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Interview: T. Rouffineau, Symbian

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PhoneReport’s Meraj Chhaya had the pleasure to meet Thibault Rouffineau, Director of Developer, Symbian, at the Symbian Smartphones 2008 in London. He had the opportunity to have a sit-down with him and ask him some crucial questions on what concerns to Symbian going open-source.

He also took the opportunity to ponder what contributed to Symbian’s growth, and how this will continue in the future. More interestingly, the director of developer shared his views on what could be seen in the future of mobile environment, including his personal dream.

PhoneReport: “Thibault, thank you for joining us here at the Symbian Smartphones Show. The market, and PhoneReport are very excited about the fact that Symbian is going open-source, however we do have some questions”.

Thibault Rouffineau: “Hello Meraj, thank you. I am looking forward to clear your doubts!”

PhoneReport: “Symbian is a 10 year old company. Its size was nothing compared to what it is today. What was the catalyst involved in Symbian’s growth?”

Thibault Rouffineau: “There were quite a few: The overall growth of smartphones in the world; the need for end-users to have more features in their devices; the need for developers to bring more innovation; the acceptance from a user perspective; so that’s been one thing, demand, the other one has occurred over the years, which is the realisation of all our customers, all the OEMs, that it was a good thing to have a powerful OS that we could all share, and that has brought a lot more people within Symbian, and improved the OS itself.”

PhoneReport: “What would be different if Symbian started manufacturing its own devices, and not partner up with the manufacturers it works along with today?”

Thibault Rouffineau: “Symbian has good cell phone knowledge, and that’s what Symbian is all about. OEMs are the best when it comes to sourcing devices, and also selling them.”

PhoneReport: “Would anything change if it was Samsung, or any other company who bought Symbian, and not Nokia?”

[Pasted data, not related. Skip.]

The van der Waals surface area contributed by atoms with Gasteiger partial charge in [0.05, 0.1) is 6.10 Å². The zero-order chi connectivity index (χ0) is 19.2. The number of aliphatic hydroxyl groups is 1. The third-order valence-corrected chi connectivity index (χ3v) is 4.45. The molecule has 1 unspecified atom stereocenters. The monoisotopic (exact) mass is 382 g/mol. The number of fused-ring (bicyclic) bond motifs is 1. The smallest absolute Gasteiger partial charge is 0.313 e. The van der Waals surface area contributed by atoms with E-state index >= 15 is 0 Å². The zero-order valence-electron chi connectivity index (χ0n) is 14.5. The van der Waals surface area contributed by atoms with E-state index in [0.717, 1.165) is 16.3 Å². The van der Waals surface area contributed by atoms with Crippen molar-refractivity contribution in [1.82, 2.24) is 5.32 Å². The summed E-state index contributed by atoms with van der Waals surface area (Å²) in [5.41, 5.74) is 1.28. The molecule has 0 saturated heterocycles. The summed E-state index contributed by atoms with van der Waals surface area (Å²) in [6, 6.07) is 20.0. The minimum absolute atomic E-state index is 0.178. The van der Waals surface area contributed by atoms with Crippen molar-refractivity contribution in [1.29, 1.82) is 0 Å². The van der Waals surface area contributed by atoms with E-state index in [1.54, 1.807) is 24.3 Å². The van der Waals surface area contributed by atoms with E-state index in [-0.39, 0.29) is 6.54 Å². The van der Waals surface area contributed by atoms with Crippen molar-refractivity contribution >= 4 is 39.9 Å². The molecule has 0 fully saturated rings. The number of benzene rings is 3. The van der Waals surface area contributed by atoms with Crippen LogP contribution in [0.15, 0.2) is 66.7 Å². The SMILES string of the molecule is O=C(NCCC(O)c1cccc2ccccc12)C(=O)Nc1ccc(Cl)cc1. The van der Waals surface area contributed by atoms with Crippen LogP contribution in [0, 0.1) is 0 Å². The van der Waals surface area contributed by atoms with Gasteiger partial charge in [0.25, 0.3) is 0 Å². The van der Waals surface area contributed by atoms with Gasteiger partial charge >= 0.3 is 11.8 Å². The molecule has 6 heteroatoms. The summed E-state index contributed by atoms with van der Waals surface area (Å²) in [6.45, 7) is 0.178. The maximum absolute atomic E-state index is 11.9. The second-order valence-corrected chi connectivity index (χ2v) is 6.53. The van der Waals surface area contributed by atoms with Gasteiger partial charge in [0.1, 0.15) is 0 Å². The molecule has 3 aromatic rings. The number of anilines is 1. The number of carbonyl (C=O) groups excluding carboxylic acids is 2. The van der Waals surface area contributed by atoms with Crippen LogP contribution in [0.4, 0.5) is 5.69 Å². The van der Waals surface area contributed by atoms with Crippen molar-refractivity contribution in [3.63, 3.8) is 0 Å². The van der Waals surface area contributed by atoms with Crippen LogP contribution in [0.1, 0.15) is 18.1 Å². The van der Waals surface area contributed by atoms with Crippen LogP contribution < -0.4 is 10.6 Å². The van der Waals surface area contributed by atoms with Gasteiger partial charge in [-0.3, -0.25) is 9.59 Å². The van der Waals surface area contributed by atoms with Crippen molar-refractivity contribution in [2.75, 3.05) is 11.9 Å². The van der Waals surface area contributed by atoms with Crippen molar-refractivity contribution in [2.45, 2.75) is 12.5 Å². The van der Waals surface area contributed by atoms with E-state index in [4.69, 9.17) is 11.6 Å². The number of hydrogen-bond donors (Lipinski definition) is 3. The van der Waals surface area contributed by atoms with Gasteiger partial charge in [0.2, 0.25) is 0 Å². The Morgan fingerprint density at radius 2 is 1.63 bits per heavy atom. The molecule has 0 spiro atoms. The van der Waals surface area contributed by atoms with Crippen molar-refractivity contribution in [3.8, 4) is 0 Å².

Thibault Rouffineau: “Nokia has made their own decision, I cannot comment on what anyone else would do from a strategy perspective.

Nokia has a very strong vision in open-source, their vision is shared by all the others joined onto this announcement, they are all lined up behind the choice they directed, they are all lined up within the choice of a vision and the image that they’ve being portraying over the last six months.”

PhoneReport: “The big question: Why did Symbian only become open-source, or start a project to do so, only after Google Android was announced as an open source platform?”

Thibault Rouffineau: “Symbian is becoming open-source now, because now there’s a wave of openness.

In my opinion, Symbian created openness: the notion of a open device, is something that came from Symbian; the ability to write applications in native code, Symbian C++ is something that came very early in Symbian’s history; the ability to actually create loads of different applications, not only on the native development environment, but in any development environment, letting people have full choice. That was open until three or four years ago.

Then on the PC side of things, open-source started to bring a new vision. Eclipse is a good example of a new  vision brought into the notion of openness. This is something that influenced Symbian, and the decision has been taken more than anything else, so it’s a global trend.”

PhoneReport: “Why was it necessary to actually go open source?”

Thibault Rouffineau: “Symbian has always provided all lines of codes to developers within OEMs. From that perspective, Symbian is a community of developers having a look at the source code, being able to download it, creating afterwards the ROM that will go onto devices. From the beginning of Symbian, this is how it was created, and we know the value of this, so it is mainly about extending the number of people who get access to this source code.”

PhoneReport: “How will User Interfaces be converged? How is for example, TAT, The Astonishing Tribe, going be involved in the user interface?”

Thibault Rouffineau: “The whole beauty of open-source is that anyone can contribute when they want, the whole beauty of open-source based on EPL, which is the way the Symbian Foundation has chosen to go, is that one can also differentiate, and can keep some of the code they want to keep for themselves, contribute what they need to, and manage to find the right way for their business.”

PhoneReport: “Why was S60 the chosen interface for Symbian? What was the real reason: The adoption, the fact that Nokia owns the Symbian Foundation?”

Thibault Rouffineau: “The choice of the UI will actually be a mix of components from S60, UIQ, and MOAP. The reason why there’s going to be backward compatibility with some late S60 releases is mainly for the reason you just mentioned. What developers want today is a huge market, because they want to sell applications to as many people as possible, backward compatibility is a very important issue for them, so that was the natural choice.”

PhoneReport: “Using only one user interface will reduce the amount of variety that consumers are presented with. Is it not so?”

Thibault Rouffineau: “Well, for example, the 5320 XpressMusic, from a user perspective, it’s completely different thing than what one would expect with a Nokia E71, so that’s one thing, the second thing mentioned by yourself about TAT, and if you take a look at what the N95 offers, you can actually have different user interfaces on top of the “standard” user interface; operators, device manufacturers, will play on that differentiability of the UI that Symbian offers.”